2012 Olympic Gold Medalist
Copywriter, T. Scharfenberg | Photography, J. Fischer | Videography, C. Wild
The Price of Gold
We hear it's going up. At least according to Jordan Burroughs, who knows exactly what it takes to bring home Olympic gold.
The process starts early. Back in elementary school, Jordan was just an eager athlete who brought home his elementary school's wrestling team flyer. Before long, Jordan became a dominating high school wrestler, taking match after match from opponents. During his high school career, he gathered three district championships, two regional titles, and a Senior National Championship, with a final record of 115-20.
Jordan then moved on to the University of Nebraska to face his next set of challenges. "I was a one-time state champ in high school. We had four-time state champs on our team in college so I really had to do something to separate myself physically and mentally from the rest of my teammates. I had to make a name for myself amongst my coaching staff and basically the country, so I tried to work as hard as I could. It was extremely tough." And that hard work paid off as Jordan earned himself a starting spot on the team as a freshman.
As a sophomore, he picked up his first Big 12 title. Then Jordan get really serious, packing his junior year with an incredible 17 wins over ranked opponents and the breaking of Nebraska's record for takedowns with 117. He picked up a second Big 12 title on his way to also grabbing an NCAA championship.
Then, just as he was riding high, Jordan suffered a devastating knee injury. Tearing his LCL and PCL, he was sidelined with surgery and an eight-month recovery period. Combined with a satisfaction of what he'd accomplished, this could have been the end of Jordan's career. "I had a little bit of complacency after my junior year of college where I won a national title and felt as though I had done everything I planned to do in college. But I remained hungry, got my love back for the sport, and was just enjoying what I did. It was less of a job and more of a fun activity and a hobby for me, so that's what made it cool."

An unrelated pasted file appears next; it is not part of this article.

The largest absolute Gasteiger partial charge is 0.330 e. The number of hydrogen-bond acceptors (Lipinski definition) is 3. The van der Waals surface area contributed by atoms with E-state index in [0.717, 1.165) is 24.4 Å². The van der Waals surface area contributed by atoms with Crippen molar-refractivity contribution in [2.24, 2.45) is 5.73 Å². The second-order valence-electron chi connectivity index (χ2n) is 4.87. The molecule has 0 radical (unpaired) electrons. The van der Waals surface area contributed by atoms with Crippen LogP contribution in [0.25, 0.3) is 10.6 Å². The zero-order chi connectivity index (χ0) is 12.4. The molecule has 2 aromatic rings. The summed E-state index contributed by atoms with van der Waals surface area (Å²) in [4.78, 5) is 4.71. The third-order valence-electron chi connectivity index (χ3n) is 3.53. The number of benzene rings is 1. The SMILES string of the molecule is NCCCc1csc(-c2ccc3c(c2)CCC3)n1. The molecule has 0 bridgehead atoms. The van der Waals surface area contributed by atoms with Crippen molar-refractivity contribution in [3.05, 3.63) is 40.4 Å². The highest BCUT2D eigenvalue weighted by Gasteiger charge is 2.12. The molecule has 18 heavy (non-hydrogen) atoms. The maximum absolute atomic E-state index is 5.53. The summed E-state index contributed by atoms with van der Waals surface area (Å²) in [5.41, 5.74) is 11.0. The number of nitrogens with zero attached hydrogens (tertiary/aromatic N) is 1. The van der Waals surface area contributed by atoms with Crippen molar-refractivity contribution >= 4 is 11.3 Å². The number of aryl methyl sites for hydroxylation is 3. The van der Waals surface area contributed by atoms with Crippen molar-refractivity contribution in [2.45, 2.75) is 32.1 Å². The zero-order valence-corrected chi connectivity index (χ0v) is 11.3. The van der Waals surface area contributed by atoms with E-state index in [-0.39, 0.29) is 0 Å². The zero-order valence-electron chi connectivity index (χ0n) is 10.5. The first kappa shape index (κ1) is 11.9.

Good thing, because after redshirting and returning as a fifth-year senior Jordan was unstoppable. In fact, he hasn't finished in anything but first place in any tournament he's entered since 2009. He returned from his injury at 165 pounds of pure strength to complete his final year at Nebraska. This absolutely incredible year was completed with a third Big 12 championship, a second NCAA championship as a #1 seed, and a Hodge Trophy.
After graduating, Jordan took a little break. It was three whole weeks before he won the 2011 US Open. Not one for slowing down, Jordan joined the US world team. Continuing his dominating streak, he became just the fourth wrestler to ever win the NCAA Championship and the World Championship in the same year. This gained him a qualification for the 2012 Olympics and a trip to London, where Jordan accomplished his lifelong dream of holding Olympic gold.
Jordan told us that hearing his fans say he's been their motivation motivates him in return. Feeling the need to share his success with these fans, Jordan tweeted his gold medal picture just 20 minutes after being named the Olympic champion at 163 pounds. That was only after running over the stands and jumping the railing to hug his biggest fan of all, his mom.
Now, Jordan is already looking forward to the 2016 Olympics in Rio. "For me, I prepare by looking at the big picture, keeping it all in perspective. I want to be the best in the world. I've accomplished that and now I want to continue to be the best in the world. I know everyone's gunning for me and that's a motivator. So when I step in the wrestling room, I know I have to work harder and outwork all my opponents and everyone out there in the world. I don't know how they're training specifically, I don't know what they're doing, but I know what I'm doing and I'm doing it as hard as I can."
Jordan reminds young wrestlers everywhere that "no goal is impossible" with hard work. And he means it. So much so that he added it to his body with a tattoo that reads "Dream It, Do It."
Want more from Jordan? Check out @alliseeisgold on Twitter or take a look at the videos for wrestling tutorials below. To see what else happened on set, take a look at Jordan's photo outtakes, including one where he flips our Eastbay interviewer. Jordan told us "no matter how good a takedown looks, they're all worth the same amount of points." Still, Jordan's takedowns look pretty good, especially because of our Eastbay staff. Ok fine, maybe just because of Jordan. We're no gold medalists, but we like to do our part, too .
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